The five stages of senior comps


Here are the five inevitable stages of comps, as told by someone who began researching and writing their senior comprehensive “thesis” only eleven days prior to its due date.

Stage 1: Panic

When are your comps due? Sometime in April, right? You don’t know for sure, and it doesn’t really seem to matter. But a casual glimpse at your syllabus reveals that a full draft is due in eleven days.

You sprint to your advisor, only to be rendered completely inarticulate about your comps topic. You know Marx pretty well, but so do first years. Weber said something about violence, but it simply isn’t enough to substantiate fifty pages of writing. Your advisor does some of the work for you and forwards a list of theorists to read. You rush to the library and accidentally request the same book three separate times on Link+ (if anyone needs a copy of “Gramsci and Marxist Theory” edited by Chantal Mouffe, please contact me).

Stage 2: Arrogance

After spending a few hours grabbing books in the stacks and downloading every seemingly relevant article on Jstor, you settle in to learn. An article here, a chapter there. You have cute Post-Its and write down every direct quote that sounds important. Surrounded by a mountain of books and pieces of paper, you felt suddenly … fine. You’ve got this. “I can probably bang out a literature review tonight if I want to,” you think.

This stage is confusing, but I suspect it’s because the body eventually runs out of adrenaline and evolutionary survival instincts kick in to create a feeling of false security (need to check this with the bio department). In this stage, you feel smarter and like your needs are more important than everyone else’s. You feel like you can afford a forty-five minute lunch break and crossword puzzle (you can’t).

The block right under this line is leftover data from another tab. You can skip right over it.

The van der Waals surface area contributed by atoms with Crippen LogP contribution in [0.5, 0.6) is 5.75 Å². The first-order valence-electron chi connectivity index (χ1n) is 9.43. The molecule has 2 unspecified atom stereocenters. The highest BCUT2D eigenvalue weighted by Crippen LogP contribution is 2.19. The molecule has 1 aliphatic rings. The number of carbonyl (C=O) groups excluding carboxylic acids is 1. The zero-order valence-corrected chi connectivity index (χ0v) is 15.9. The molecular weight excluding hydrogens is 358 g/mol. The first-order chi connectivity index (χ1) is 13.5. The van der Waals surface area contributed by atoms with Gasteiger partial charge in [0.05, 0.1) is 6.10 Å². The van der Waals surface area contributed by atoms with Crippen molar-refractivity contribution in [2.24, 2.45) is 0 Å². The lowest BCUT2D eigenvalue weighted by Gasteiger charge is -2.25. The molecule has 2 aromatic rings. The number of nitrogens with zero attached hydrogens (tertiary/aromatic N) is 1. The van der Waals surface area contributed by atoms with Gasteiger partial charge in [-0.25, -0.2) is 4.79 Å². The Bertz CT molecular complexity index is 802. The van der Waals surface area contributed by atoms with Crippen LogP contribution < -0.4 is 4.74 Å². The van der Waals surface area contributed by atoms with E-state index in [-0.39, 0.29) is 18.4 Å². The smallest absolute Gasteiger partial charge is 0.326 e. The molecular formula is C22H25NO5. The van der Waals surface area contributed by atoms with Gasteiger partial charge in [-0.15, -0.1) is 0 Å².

Stage 3: Depression

It’s 4 a.m. and you don’t have a lit review. All you have are pages of incomprehensible quotes and a sleep deficit. Every theorist you need has written thousands of pages and it’s your job to sift through them and write a coherent theoretical framework. Did I mention that they are all about fascism? You spend a lot of time learning, but all this does is make you realize how little you know. It becomes clear how much work is actually ahead of you, and you’ve wasted three days in stage two.

It’s also a Saturday night, and you just got kicked out of the library. You will not be “going out.” Nor will you be sleeping, eating very much, laughing or pondering life’s wonders for the next eight days.

“What is the point of this?” you wonder. You start missing your childhood home, all of your ex-boyfriends, the dog you saw yesterday and elementary school. You want to call your parents (you really don’t call them enough), but it’s 4 a.m. and they likely do not want to hear about your gross mismanagement of time.

Stage 4: Plateau

The unshakeable depression gives way to a numbness. You pull an all-nighter and are too tired to be sad anymore. You keep typing. People don’t recognize you immediately anymore. Meanwhile, people from your high school have gotten engaged, Elon Musk is sending people to the moon and your friends have already cycled through two weekends of events and hangovers without you.

Stage 5a: Anger

From the small stores of energy remaining in your arguably soulless human form, you experience random bursts of anger. Sometimes it is self-directed, sometimes it is directed at random passerby. Like at people who say “it’s just a draft, right?” or “I’m an econ major.”

Stage 5b: Flu

It’s the flu. At the end, you just get the flu.